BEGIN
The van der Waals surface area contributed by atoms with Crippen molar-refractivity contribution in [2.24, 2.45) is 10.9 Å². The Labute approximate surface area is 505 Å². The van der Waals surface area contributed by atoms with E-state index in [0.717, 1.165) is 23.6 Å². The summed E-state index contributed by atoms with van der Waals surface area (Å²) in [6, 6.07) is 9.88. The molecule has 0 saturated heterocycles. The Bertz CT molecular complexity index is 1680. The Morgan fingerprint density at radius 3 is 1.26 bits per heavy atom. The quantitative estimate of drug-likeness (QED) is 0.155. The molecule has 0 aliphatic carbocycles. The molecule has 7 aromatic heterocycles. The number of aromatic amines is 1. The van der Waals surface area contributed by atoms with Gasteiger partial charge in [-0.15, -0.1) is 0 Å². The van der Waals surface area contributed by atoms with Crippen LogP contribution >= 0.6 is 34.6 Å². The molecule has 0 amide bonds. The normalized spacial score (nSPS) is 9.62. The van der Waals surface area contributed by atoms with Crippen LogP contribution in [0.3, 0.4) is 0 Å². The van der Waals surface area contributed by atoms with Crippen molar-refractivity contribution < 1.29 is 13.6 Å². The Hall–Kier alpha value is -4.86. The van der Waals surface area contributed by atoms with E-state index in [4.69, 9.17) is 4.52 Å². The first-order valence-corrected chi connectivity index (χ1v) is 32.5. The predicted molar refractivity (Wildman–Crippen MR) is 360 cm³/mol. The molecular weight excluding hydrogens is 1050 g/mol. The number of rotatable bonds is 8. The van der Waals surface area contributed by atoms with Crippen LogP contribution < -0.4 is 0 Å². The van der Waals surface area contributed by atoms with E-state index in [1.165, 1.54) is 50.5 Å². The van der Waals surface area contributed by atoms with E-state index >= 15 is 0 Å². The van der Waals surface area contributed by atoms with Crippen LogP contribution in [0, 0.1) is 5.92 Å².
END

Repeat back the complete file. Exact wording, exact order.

The van der Waals surface area contributed by atoms with Crippen molar-refractivity contribution in [2.24, 2.45) is 10.9 Å². The Labute approximate surface area is 505 Å². The van der Waals surface area contributed by atoms with E-state index in [0.717, 1.165) is 23.6 Å². The summed E-state index contributed by atoms with van der Waals surface area (Å²) in [6, 6.07) is 9.88. The molecule has 0 saturated heterocycles. The Bertz CT molecular complexity index is 1680. The Morgan fingerprint density at radius 3 is 1.26 bits per heavy atom. The quantitative estimate of drug-likeness (QED) is 0.155. The molecule has 0 aliphatic carbocycles. The molecule has 7 aromatic heterocycles. The number of aromatic amines is 1. The van der Waals surface area contributed by atoms with Gasteiger partial charge in [-0.15, -0.1) is 0 Å². The van der Waals surface area contributed by atoms with Crippen LogP contribution >= 0.6 is 34.6 Å². The molecule has 0 amide bonds. The normalized spacial score (nSPS) is 9.62. The van der Waals surface area contributed by atoms with Crippen LogP contribution in [0.3, 0.4) is 0 Å². The van der Waals surface area contributed by atoms with Crippen molar-refractivity contribution < 1.29 is 13.6 Å². The Hall–Kier alpha value is -4.86. The van der Waals surface area contributed by atoms with E-state index in [4.69, 9.17) is 4.52 Å². The first-order valence-corrected chi connectivity index (χ1v) is 32.5. The predicted molar refractivity (Wildman–Crippen MR) is 360 cm³/mol. The molecular weight excluding hydrogens is 1050 g/mol. The number of rotatable bonds is 8. The van der Waals surface area contributed by atoms with Crippen LogP contribution < -0.4 is 0 Å². The van der Waals surface area contributed by atoms with E-state index in [1.165, 1.54) is 50.5 Å². The van der Waals surface area contributed by atoms with E-state index >= 15 is 0 Å². The van der Waals surface area contributed by atoms with Crippen LogP contribution in [0, 0.1) is 5.92 Å².